Fr-SYM-862-4 - Review Of 30 Years Of Longitudinal Studies On The Associations Between Job Insecurity And Health And Well-Being: Is There Causal Evidence?

Job insecurity
1 hour
Employee stress and burnout
Job insecurity
Review of 30 years of longitudinal studies on the associations between job insecurity and health and well-being: Is there causal evidence?
H. De Witte 1,*, J. Pienaar 2, N. De Cuyper 1
1Research Group Work, Organisational and Personnel Psychology, KU Leuven, Leuven, Belgium, 2Department of Psychology, Umeå University, Umeå, Sweden
Main Abstract Content:  
To give an overview of the results of longitudinal studies on the consequences of job insecurity for health and well-being. We discuss the evidence for normal causation (‘does job insecurity influence outcomes’?), reversed causation (‘do specific outcomes predict job insecurity’?), and reciprocal causation (‘both at the same time’).
Scientific and scholarly databases were searched in order to find all existing articles. We found 57 longitudinal studies published since 1987 in a variety of countries throughout the world. All articles were summarized in an encompassing table.
The results show strong evidence for normal causation, in which job insecurity influences both psychological well-being and somatic health over time. The results are somewhat dependent on the type of outcome variable analyzed, with clear evidence regarding exhaustion (burnout), general mental/psychological well-being, self-rated health, and a variety of somatic complaints. For aspects such as job satisfaction, work engagement and psychosomatic complaints, the results suggested normal causation in half to two-thirds of the studies only. Reversed or reciprocal causation was rarely studied, and when studied, rarely found.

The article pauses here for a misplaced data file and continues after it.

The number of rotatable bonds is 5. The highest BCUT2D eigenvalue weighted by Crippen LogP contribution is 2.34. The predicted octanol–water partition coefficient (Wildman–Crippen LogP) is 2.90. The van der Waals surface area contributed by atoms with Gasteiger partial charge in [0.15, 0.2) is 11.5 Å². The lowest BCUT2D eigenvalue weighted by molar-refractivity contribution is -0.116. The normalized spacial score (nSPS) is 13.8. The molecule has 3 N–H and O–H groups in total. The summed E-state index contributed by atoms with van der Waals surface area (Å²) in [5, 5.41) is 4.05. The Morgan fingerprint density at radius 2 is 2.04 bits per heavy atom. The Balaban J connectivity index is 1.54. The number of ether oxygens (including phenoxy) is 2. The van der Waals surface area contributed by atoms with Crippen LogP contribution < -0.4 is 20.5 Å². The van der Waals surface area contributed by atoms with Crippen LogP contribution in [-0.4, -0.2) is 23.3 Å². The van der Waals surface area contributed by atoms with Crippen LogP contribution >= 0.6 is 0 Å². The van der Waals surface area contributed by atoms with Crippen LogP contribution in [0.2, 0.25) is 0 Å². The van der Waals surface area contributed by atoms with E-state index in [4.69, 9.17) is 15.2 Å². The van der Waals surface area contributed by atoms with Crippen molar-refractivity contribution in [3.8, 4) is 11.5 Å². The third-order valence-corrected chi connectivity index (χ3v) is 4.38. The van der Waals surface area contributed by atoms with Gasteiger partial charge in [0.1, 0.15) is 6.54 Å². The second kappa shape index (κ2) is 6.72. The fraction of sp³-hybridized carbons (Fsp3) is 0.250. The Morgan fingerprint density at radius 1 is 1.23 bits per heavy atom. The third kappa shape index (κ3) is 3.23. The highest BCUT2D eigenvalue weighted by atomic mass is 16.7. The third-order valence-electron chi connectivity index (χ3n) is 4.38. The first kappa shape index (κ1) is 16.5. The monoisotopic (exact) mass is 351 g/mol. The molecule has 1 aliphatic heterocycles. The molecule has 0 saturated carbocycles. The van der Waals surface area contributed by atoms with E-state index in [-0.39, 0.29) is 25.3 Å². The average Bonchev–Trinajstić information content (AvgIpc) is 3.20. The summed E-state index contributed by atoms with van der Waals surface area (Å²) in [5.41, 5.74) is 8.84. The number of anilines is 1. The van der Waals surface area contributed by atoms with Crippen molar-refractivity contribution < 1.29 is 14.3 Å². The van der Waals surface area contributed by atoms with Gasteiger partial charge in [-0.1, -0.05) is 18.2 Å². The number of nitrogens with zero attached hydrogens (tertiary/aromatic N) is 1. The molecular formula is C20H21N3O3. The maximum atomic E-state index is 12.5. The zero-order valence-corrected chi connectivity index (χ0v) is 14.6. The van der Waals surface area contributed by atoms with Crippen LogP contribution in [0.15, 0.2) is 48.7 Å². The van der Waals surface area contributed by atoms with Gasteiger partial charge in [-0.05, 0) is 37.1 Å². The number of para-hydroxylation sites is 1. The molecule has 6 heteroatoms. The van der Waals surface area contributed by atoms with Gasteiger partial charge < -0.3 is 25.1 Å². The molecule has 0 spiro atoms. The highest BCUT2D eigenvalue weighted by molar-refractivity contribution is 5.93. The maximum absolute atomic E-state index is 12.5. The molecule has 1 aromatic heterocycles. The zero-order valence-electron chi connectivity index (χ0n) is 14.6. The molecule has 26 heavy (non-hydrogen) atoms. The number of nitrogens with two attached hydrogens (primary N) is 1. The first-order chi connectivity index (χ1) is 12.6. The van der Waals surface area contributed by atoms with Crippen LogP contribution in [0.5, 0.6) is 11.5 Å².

The analysis is rather ‘narrative’ in nature. Meta-analytical results of the longitudinal studies are not presented.
Research/Practical Implications
Results indicate that job insecurity influences health and well-being over time, rather than the other way round. Companies and governments need to focus on preventing job insecurity and on buffering its detrimental consequences.
A thorough overview of longitudinal studies was lacking thus far in this field.


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